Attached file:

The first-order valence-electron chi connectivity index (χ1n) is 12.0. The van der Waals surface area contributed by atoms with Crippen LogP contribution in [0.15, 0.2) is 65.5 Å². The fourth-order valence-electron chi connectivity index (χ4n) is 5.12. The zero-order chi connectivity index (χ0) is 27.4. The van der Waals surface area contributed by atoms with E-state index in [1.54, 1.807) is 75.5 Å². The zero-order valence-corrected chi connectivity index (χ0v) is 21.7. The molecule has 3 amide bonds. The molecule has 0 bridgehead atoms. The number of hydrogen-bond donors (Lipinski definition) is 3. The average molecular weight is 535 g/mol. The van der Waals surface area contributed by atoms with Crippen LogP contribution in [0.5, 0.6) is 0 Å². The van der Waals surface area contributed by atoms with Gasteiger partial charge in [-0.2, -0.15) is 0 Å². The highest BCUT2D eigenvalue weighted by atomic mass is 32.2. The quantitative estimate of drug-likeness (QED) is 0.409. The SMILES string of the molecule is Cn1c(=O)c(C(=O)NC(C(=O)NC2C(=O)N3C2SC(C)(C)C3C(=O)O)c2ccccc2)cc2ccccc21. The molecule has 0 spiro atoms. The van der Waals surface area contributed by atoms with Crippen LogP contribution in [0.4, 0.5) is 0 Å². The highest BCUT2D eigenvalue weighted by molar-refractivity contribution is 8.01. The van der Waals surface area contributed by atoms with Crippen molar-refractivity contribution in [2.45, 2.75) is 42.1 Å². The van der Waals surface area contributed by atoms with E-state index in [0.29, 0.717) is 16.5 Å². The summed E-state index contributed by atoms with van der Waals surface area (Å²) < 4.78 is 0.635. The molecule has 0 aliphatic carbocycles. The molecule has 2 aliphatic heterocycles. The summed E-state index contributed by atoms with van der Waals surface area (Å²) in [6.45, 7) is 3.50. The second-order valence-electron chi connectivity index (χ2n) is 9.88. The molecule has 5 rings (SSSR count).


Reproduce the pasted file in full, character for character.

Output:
The first-order valence-electron chi connectivity index (χ1n) is 12.0. The van der Waals surface area contributed by atoms with Crippen LogP contribution in [0.15, 0.2) is 65.5 Å². The fourth-order valence-electron chi connectivity index (χ4n) is 5.12. The zero-order chi connectivity index (χ0) is 27.4. The van der Waals surface area contributed by atoms with E-state index in [1.54, 1.807) is 75.5 Å². The zero-order valence-corrected chi connectivity index (χ0v) is 21.7. The molecule has 3 amide bonds. The molecule has 0 bridgehead atoms. The number of hydrogen-bond donors (Lipinski definition) is 3. The average molecular weight is 535 g/mol. The van der Waals surface area contributed by atoms with Crippen LogP contribution in [0.5, 0.6) is 0 Å². The van der Waals surface area contributed by atoms with Gasteiger partial charge in [-0.2, -0.15) is 0 Å². The highest BCUT2D eigenvalue weighted by atomic mass is 32.2. The quantitative estimate of drug-likeness (QED) is 0.409. The SMILES string of the molecule is Cn1c(=O)c(C(=O)NC(C(=O)NC2C(=O)N3C2SC(C)(C)C3C(=O)O)c2ccccc2)cc2ccccc21. The molecule has 0 spiro atoms. The van der Waals surface area contributed by atoms with Crippen LogP contribution in [0.4, 0.5) is 0 Å². The highest BCUT2D eigenvalue weighted by molar-refractivity contribution is 8.01. The van der Waals surface area contributed by atoms with Crippen molar-refractivity contribution in [2.45, 2.75) is 42.1 Å². The van der Waals surface area contributed by atoms with E-state index in [0.29, 0.717) is 16.5 Å². The summed E-state index contributed by atoms with van der Waals surface area (Å²) < 4.78 is 0.635. The molecule has 0 aliphatic carbocycles. The molecule has 2 aliphatic heterocycles. The summed E-state index contributed by atoms with van der Waals surface area (Å²) in [6.45, 7) is 3.50. The second-order valence-electron chi connectivity index (χ2n) is 9.88. The molecule has 5 rings (SSSR count).